At the neonatal ward

The Neonatal units at Karolinska University Hospital are located at three different sites in the greater Stockholm region – Danderyd, Huddinge and Solna.

The units specialise in different fields and your baby may need to be moved depending on its medical condition and care requirements. Some babies can be cared for at home in the later stages of their care with the support of our neonatal home care team. 

Our units

A day at the Neonatal ward

The medical team caring for your baby

At Karolinska University Hospital's neonatal wards, our aim is always to provide the best possible care. Which is why the medical team caring for your baby is made up of healthcare professionals with a broad set of competences. Who, together with the parents, evaluate the baby's health and provide care based on your baby's individual needs.


Our physicians make medical assessments and judgements. They make decisions about which medications the baby should receive and can also carry out a wide range of examinations and treatments.

Registered Nurses and midwives

Nurses perform many different tasks on our wards. Among other things, they plan the nursing of babies based on their current state of health. They also coordinate examinations and treatments of the baby in other parts of the hospital. In addition, they give babies medication via intravenous drip and help to instruct and involve parents in the care of their newborn baby.

Paediatric Assistant Nurses and Assistant Nurses

Assistant nurses are another important part of the team supporting your baby. Among other things, they monitor the baby's health by measuring, weighing the child as well as monitoring important functions, such as heart rate and blood pressure. The nurses also provide support to parents when they are breastfeeding, tube feeding and taking care of their babies, and are responsible for ensuring that everything in close proximity to the babies is free of bacteria.


The dietician calculates what nutrition the babies need based on their age, weight and potential complications. These calculations form the basis for the nutritional supplementation that the babies will receive when required. Nutritional supplementation means that the baby will grow optimally and its organs will develop as they should.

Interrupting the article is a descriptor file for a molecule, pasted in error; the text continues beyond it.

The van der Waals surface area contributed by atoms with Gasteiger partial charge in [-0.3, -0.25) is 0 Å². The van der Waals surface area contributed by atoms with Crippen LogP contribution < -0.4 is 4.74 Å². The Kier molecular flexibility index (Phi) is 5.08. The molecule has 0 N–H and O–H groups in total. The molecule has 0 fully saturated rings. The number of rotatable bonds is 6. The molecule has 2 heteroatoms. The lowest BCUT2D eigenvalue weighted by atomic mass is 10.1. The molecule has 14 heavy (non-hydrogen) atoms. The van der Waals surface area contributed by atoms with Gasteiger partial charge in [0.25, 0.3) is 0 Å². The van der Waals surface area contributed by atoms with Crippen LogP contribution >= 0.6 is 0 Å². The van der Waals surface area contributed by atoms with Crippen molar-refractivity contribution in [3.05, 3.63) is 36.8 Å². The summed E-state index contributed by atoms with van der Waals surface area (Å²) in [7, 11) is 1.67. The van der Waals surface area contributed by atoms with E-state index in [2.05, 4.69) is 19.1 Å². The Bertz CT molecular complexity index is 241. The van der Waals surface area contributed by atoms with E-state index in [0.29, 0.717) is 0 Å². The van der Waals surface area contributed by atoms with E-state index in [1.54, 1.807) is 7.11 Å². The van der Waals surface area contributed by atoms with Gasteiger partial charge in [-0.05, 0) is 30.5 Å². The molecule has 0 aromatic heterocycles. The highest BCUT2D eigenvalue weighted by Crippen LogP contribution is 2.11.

Nutrition Assistants

Some babies need additional additives added to their breast milk to grow properly. Some babies will receive donated breast milk from Modersmjölkcentralen (the Breast Milk Centre) and slightly older infants will sometimes be fed baby formula. The Nutrition Assistant coordinates milk management, analyses the nutritional content of the milk and enriches it based on the dietician's calculations so that all babies receive the nutrition they require. The Nutrition Assistant also manages the breast milk donated by mothers on the ward.


Counsellors are available at all of our wards. Becoming a parent, sometimes sooner than expected, to a child in need of specialised medical care can be overwhelming. Our counsellors support parents to manage the sometimes sudden changes that may occur when you become a parent of a sick newborn baby. The counsellors can provide support in the event of a crisis and can provide emotional support. They can also advise parents about the rules regarding benefits from Försäkringskassan (Swedish Social Insurance Agency) and provide support with other contacts to public agencies as well as practical issues.


Pharmacists prepare the medicine that babies receive via intravenous drip. They also answer questions about medicines and organise the management of medicines on the ward.

Medical Secretaries

The work of our medical secretaries includes quality assuring patients' records, filing them and registering them so that the hospital receives reimbursement for the care that is provided. In addition, they also send the babies' records to the BVC, other healthcare providers and insurance companies who need information about the baby's care while at the hospital. Parental consent is always obtained before sending medical records anywhere.